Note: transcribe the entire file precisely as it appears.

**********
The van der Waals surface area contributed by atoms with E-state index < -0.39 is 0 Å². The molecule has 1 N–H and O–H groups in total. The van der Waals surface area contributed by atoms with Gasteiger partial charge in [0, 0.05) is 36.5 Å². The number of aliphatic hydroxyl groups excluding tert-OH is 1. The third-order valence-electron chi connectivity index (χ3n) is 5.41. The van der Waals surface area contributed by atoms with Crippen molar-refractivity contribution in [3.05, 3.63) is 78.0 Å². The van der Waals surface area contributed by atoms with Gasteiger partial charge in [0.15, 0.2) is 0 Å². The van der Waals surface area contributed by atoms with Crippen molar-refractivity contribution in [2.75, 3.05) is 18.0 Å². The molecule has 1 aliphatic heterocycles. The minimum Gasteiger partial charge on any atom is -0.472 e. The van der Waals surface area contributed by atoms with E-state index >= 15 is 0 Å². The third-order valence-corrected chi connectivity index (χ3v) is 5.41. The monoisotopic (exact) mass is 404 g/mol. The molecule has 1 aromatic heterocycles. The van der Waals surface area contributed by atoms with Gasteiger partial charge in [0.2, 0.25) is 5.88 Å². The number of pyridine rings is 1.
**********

The van der Waals surface area contributed by atoms with E-state index < -0.39 is 0 Å². The molecule has 1 N–H and O–H groups in total. The van der Waals surface area contributed by atoms with Gasteiger partial charge in [0, 0.05) is 36.5 Å². The number of aliphatic hydroxyl groups excluding tert-OH is 1. The third-order valence-electron chi connectivity index (χ3n) is 5.41. The van der Waals surface area contributed by atoms with Crippen molar-refractivity contribution in [3.05, 3.63) is 78.0 Å². The van der Waals surface area contributed by atoms with Gasteiger partial charge in [0.15, 0.2) is 0 Å². The van der Waals surface area contributed by atoms with Crippen molar-refractivity contribution in [2.75, 3.05) is 18.0 Å². The molecule has 1 aliphatic heterocycles. The minimum Gasteiger partial charge on any atom is -0.472 e. The van der Waals surface area contributed by atoms with E-state index >= 15 is 0 Å². The third-order valence-corrected chi connectivity index (χ3v) is 5.41. The monoisotopic (exact) mass is 404 g/mol. The molecule has 1 aromatic heterocycles. The van der Waals surface area contributed by atoms with Gasteiger partial charge in [0.2, 0.25) is 5.88 Å². The number of pyridine rings is 1.